Posted By RichC on December 1, 2012
This past week, I talked to a younger friend of mine about his growing family and making fiscally sound decisions. He politely told me how much he respected my opinion as he asked for some advice … and my head swelled with the less than deserved accolades (but who doesn’t appreciate complements?) His primary question had to do with buying cars and how to them.
At first, I chimed in by paraphrasing the advice given by most financial gurus … “new cars are a lousy investment and you should save until you can afford one and then only purchase a sensible vehicle where the initial depreciation has been taken by someone else.” I shifted to my long winded lecture about the years of driving old cars and the regrets I had when I purchased of a new vehicle when I finally “thought” I could afford one. It was a small Chevrolet S-10 pickup truck with a cap when I started my business – it was a mistake to buy a new truck and finance it for 3 years. I’d like to say that I learned a lesson, but a decade later the new car itch returned and took over my sensibility; once again we again financed a new car. To our credit, we’ve always been wise enough to keep the term to 36 months, but we were not disciplined enough to save the full amount first or always sticking to a used car.
Back to reality and the advice I think he was looking for. I found out that he and his wife “were” planning to replace both of their older vehicles … plural. Their temptation was to replace both of their older cars with new smaller and more efficient cars … stressing the safety of the family, blah, blah, blah. Believe me, I know the rationalization drill – been there, done that … how else could I have convinced my wife we needed an S-class Mercedes when the kids were young?
So I started with “yes, I understand” and figured that if their hearts were set on “newer” cars and fewer visits to the repair shop, that at least I should use some logic to help them rationalize what they were about to tackle. I asked the “why” question and the first answer was “reliability.” Good, I understand that … then start with different brands and models regarding reliability. I pointed to our positive experience with Hondas and Toyotas, but suggested that most cars are far improved in this area compared to a decade or two ago (he noticed I didn’t say VW – hmm?). Second was safety and again, my point was that all cars have improved, but that I was not alone in concern over the new breed of the sub-compacts coming to the market. I also mentioned that the complex technology and excessive electronics haven’t been proven long-term and could pose frustrating visits to the dealer. (I don’t have the statistics to back up my skepticism) He agreed and seemed very rational about borrowing excessively just to have options, but then the biggest issue.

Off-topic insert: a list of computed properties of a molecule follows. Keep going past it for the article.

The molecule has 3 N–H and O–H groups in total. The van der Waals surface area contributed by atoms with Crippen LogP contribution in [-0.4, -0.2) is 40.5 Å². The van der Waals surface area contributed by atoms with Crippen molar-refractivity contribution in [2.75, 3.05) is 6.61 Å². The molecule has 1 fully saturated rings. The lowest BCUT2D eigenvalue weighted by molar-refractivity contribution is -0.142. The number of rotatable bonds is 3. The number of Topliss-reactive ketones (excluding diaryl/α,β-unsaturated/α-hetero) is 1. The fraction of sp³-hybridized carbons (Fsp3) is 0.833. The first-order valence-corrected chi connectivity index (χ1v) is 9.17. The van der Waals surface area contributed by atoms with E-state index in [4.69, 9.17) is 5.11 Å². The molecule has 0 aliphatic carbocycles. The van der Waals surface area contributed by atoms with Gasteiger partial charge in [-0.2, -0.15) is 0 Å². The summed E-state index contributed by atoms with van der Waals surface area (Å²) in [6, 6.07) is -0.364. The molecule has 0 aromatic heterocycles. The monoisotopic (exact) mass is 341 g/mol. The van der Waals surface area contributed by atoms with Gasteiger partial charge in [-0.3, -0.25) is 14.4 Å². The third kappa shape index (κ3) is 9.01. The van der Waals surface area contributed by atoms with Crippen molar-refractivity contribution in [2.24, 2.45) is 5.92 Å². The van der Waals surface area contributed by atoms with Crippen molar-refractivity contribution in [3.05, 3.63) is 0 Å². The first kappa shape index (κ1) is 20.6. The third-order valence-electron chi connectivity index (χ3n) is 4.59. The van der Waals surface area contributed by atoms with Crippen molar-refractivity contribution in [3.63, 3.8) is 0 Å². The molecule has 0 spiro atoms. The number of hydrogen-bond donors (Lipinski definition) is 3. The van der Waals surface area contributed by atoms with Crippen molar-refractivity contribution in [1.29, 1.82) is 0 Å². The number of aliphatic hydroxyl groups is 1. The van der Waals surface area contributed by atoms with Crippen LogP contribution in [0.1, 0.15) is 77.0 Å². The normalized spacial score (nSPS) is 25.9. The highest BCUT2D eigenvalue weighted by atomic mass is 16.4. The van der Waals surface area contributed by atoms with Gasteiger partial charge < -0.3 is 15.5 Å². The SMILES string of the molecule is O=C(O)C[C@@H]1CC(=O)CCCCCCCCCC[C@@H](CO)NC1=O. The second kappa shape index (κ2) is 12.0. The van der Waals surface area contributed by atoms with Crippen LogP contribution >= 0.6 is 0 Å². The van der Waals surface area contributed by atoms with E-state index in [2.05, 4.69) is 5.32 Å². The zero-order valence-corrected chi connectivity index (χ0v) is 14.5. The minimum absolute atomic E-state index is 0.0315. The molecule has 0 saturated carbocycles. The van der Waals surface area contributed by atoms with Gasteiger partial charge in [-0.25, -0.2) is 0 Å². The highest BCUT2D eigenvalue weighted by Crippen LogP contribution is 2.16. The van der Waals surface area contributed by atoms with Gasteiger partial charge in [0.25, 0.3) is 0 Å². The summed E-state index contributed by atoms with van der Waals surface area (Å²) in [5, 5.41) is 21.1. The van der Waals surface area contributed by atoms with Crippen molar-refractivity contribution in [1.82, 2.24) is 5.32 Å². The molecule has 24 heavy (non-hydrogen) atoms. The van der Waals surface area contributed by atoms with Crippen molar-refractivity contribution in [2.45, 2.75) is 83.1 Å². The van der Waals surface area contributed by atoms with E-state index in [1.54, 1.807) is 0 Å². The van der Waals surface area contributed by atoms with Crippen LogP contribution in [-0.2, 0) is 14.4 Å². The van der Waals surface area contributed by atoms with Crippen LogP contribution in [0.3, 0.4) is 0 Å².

I asked, “how are you planning to pay for a new car?” His answer, the trade-ins and low interest rate auto loans. I acknowledge that the rates were low, but that borrowing nearly the entire amount for two cars would be expensive and that the monthly payment alone would zap a family budget. We broached the “stretch the loan out” discussion, which is fairly common and seems to be acceptable today … far too common and acceptable in my opinion. He mentioned that if he and his wife each took out a 7 year car loan (ugh) that they could afford the payments. Quick answer … you really can’t afford new cars if you’ve got to borrow for 7 years.
I could see that he was disappointed, but I held to my advice and stated that it was not wise to buy two new cars or to finance them for 7 years. Hopefully in the end, they will compromise and consider one car with a shorter term and keeping the better of their two cars. I shared that one of the ways Brenda and I enjoyed the combination of an older car and newer cars for most of our life was to buy the new (or newer) reliable smaller car for Brenda … and that would justify an older used “cooler” car for me. I can’t say we’ve always practiced that (ie. Brenda drives a 1998 Rav4 currently), but it might be a way for him to be satisfied with an older second vehicle?
Car prices in the last four years.
- ’08 $25,505
- ’09 $26,317
- ’10 $27,644
- ’11 $28,337
- ’12 $28,318
As those prices have gone up, car buyers are looking to keep their monthly payment as low as possible. So they’re stretching out their auto loans further, often spreading new car payments over 6 and 7 years.
Year % of auto loans 72 Months
- ’08 23%
- ’12 29%
Source: J.D. Power